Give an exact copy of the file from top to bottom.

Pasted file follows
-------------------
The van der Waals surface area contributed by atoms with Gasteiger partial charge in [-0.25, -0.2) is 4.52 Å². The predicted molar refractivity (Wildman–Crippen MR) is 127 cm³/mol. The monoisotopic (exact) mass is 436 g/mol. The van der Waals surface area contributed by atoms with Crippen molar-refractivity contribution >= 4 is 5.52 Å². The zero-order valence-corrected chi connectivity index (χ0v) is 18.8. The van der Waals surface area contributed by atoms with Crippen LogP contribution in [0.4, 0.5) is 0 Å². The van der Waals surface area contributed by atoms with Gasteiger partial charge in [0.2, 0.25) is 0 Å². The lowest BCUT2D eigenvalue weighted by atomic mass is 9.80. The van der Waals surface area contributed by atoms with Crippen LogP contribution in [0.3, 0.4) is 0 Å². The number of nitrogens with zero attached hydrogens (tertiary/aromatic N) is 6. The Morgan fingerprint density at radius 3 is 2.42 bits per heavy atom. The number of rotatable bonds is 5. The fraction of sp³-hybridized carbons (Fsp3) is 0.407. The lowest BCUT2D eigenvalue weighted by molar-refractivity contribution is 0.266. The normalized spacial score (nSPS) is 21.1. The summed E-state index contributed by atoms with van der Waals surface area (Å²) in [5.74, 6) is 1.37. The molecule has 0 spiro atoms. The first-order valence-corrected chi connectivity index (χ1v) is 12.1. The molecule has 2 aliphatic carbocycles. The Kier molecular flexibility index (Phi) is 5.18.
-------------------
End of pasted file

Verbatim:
The van der Waals surface area contributed by atoms with Gasteiger partial charge in [-0.25, -0.2) is 4.52 Å². The predicted molar refractivity (Wildman–Crippen MR) is 127 cm³/mol. The monoisotopic (exact) mass is 436 g/mol. The van der Waals surface area contributed by atoms with Crippen molar-refractivity contribution >= 4 is 5.52 Å². The zero-order valence-corrected chi connectivity index (χ0v) is 18.8. The van der Waals surface area contributed by atoms with Crippen LogP contribution in [0.4, 0.5) is 0 Å². The van der Waals surface area contributed by atoms with Gasteiger partial charge in [0.2, 0.25) is 0 Å². The lowest BCUT2D eigenvalue weighted by atomic mass is 9.80. The van der Waals surface area contributed by atoms with Crippen LogP contribution in [0.3, 0.4) is 0 Å². The number of nitrogens with zero attached hydrogens (tertiary/aromatic N) is 6. The Morgan fingerprint density at radius 3 is 2.42 bits per heavy atom. The number of rotatable bonds is 5. The fraction of sp³-hybridized carbons (Fsp3) is 0.407. The lowest BCUT2D eigenvalue weighted by molar-refractivity contribution is 0.266. The normalized spacial score (nSPS) is 21.1. The summed E-state index contributed by atoms with van der Waals surface area (Å²) in [5.74, 6) is 1.37. The molecule has 0 spiro atoms. The first-order valence-corrected chi connectivity index (χ1v) is 12.1. The molecule has 2 aliphatic carbocycles. The Kier molecular flexibility index (Phi) is 5.18.